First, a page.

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Tenor saxophonist Bubba Brooksby Dan Kassell
Copyright © 2002 Dan Kassell
David Kenneth Brooks, known a "Bubba" in the jazz community, was a swing musician from the old school. His tenor saxophone sound, derived from Coleman Hawkins to Chu Berry to Hershel Evans to Lester Young and Paul Gonsalves always expressed a personal feeling for the blues. Jazz patron Al Vollmer said, "He digested all the greats and it still came out as Bubba Brooks."
Mr. Brooks was born in the "silk mill hill" part of Fayetteville, North Carolina. His father was a singer in a vocal group, and his brother Harold "Tina" Brooks also a tenor player recorded for Blue Note. After eight years with Sonny Thompson's R&B unit Bubba joined Bill Doggett for two decades and was a member of Ruth Brown's band when they played for Bill Clinton's first Inaugural Ball.
A member of the Harlem Blues and Jazz Band since 1992, he could be found at the Louisiana Bar & Grill every Saturday night for their entire run until 1998, then at Sullivan's on Broadway. A Barbara Alper half-page photo of Bubba at Smalls appeared in the Sunday New York Times (1/16/00) with the headline "Where the Solos Last Till Dawn" featured with bassist Neal Miner's Quartet.
In June 2000 he supported three alumni in a Louis Armstrong Celebration of the hundredth year at Tchaikovsky Hall in Moscow. View a video clip at http://tva.ru.com/harlem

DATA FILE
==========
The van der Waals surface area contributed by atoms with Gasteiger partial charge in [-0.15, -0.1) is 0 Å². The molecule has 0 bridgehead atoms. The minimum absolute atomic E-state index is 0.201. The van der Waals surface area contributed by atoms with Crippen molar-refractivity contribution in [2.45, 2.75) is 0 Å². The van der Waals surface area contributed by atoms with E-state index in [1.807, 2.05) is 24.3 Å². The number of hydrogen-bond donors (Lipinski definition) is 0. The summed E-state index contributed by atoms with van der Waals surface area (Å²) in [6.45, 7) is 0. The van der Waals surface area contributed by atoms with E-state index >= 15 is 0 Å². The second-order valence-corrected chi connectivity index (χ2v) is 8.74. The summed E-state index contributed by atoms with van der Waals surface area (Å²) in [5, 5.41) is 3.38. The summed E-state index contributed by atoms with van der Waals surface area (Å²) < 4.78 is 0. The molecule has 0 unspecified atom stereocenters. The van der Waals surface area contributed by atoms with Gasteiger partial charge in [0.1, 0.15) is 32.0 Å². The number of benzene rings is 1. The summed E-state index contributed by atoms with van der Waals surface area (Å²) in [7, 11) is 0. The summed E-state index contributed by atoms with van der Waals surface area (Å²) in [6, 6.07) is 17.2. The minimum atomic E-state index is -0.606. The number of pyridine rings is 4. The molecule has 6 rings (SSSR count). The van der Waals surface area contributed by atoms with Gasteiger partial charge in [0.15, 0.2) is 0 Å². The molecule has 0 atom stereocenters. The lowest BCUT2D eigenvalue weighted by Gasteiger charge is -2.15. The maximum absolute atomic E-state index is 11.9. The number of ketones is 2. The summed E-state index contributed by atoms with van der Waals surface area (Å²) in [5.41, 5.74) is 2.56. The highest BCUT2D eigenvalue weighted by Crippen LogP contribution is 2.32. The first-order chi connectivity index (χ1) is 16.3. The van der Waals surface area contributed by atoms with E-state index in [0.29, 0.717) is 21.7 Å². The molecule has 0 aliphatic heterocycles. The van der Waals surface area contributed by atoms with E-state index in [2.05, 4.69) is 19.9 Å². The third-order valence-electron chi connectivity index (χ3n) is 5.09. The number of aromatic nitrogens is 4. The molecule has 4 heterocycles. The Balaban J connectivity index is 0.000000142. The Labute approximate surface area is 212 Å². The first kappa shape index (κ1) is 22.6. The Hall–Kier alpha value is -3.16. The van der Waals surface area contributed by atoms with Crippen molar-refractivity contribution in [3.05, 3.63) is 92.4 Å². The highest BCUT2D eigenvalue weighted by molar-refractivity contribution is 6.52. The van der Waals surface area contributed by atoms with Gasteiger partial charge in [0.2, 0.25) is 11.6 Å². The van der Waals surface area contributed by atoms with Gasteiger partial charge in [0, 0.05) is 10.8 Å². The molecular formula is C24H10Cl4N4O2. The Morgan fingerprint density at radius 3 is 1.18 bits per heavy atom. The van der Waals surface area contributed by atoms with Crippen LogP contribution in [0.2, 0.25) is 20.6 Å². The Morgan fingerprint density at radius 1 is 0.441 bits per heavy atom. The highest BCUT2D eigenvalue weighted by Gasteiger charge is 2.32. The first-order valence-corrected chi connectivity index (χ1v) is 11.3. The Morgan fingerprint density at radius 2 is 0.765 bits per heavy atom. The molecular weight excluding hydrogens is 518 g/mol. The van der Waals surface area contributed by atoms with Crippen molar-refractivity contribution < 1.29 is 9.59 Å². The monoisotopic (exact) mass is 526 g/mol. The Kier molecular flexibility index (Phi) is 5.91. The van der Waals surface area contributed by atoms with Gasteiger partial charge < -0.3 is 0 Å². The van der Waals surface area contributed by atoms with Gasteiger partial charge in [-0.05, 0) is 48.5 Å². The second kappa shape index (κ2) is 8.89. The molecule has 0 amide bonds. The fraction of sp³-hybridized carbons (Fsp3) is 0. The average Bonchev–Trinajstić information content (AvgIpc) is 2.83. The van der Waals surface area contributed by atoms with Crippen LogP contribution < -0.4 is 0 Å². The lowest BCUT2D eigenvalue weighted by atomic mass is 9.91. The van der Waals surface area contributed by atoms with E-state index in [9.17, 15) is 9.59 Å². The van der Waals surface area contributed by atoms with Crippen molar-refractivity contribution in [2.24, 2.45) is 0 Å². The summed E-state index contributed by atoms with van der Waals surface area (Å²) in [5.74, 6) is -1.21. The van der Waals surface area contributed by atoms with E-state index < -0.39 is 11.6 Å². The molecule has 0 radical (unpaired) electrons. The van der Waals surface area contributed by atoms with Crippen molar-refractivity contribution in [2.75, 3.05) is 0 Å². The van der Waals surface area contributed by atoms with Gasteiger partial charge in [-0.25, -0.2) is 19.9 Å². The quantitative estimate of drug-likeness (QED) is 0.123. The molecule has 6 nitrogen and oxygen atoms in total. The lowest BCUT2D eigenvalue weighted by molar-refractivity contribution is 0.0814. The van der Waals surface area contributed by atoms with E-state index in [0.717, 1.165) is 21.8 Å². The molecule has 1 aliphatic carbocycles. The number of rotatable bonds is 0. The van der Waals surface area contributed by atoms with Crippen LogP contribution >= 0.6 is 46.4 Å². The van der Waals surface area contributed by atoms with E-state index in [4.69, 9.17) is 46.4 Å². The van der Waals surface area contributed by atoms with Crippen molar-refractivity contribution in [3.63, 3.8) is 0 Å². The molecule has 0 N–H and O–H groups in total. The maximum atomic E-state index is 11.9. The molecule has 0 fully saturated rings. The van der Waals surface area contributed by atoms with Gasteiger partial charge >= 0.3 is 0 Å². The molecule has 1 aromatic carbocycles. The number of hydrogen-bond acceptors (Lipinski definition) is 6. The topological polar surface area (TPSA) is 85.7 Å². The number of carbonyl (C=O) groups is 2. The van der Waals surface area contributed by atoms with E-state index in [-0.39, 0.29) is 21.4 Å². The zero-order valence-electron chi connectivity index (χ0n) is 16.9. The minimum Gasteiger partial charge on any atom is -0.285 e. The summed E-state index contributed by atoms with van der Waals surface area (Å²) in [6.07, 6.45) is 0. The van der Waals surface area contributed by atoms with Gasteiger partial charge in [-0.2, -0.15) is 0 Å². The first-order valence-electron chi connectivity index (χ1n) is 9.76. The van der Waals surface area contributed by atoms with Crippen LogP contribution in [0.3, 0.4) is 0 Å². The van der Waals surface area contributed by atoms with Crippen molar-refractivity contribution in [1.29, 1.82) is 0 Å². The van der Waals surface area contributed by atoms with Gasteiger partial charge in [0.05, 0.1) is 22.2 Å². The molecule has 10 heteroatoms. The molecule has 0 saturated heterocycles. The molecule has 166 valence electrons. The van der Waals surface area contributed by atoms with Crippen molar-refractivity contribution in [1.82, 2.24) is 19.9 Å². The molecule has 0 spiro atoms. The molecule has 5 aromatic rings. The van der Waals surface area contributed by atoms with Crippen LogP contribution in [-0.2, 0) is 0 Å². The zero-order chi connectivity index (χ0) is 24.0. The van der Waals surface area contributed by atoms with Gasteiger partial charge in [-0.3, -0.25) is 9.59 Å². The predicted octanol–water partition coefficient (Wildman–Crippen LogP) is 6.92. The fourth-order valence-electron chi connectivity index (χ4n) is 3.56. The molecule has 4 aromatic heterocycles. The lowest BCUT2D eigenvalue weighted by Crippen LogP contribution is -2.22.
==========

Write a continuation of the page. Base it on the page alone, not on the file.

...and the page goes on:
His first solo album, The Big Sound of Bubba Brooks, recorded by Aleardo Buzzi included Bross Townsend (piano) and Grady Tate (drums). He also appeared in Bross Townsend's Band on I Love Jump Jazz, Claves Jazz and on Smooth Sailing, on Peter Schmidlin's TCB Records with Kenny Drew, Jr. (piano), Peter Washington (bass) and Kenny Washington (drums), both recorded in New York City, 1995. A soon to be released Barron recording titled "The Harlem Blues And Jazz Band Plays Public Domain" recorded 4/30/01 will feature Bubba on tenor sax.
At one of his last gigs, subbing on March 28th for guitarist Al Casey at Chez Suzette, a French Bistro on New York Cities Ninth Avenue, Russell Malone enthusiastically praised Bubba's originality and warm fuzzy sound then joined in on guitar to provide that special swing-jazz pulse that inspired Bubba.
Bubba had an exceptional ear and could remember even a phone number for years. "I don't put on no show," he told Michael Futch, Observer-Times writer in 1997, "I don't go through all the motion, I just stand there and play. That jumping around bit, I don't go for that. I play my best."
His best was exceptional, his favorites as he wrote them out for his feature evening at Shutters on March 31, 2001 with pianist Ed Swanston and drummer Tootsie Bean: Blue and Sentimental-Eb, Prelude to a Kiss-Db and Jumping at the Woodside-Bb.
Dr. Al Vollmer reports progress in edition footage for Kenyja Media video documentary "Harlem Blues And Jazz Band - The Last of the First" that includes Mr. Brooks in performance.
He passed over Thursday, April 11, 2002 at Harlem Hospital.
Dan Kassell is a swing-jazz fan, member of The Duke Ellington Society-New York City, Jersey Jazz Society and Director of Authentic Marketing.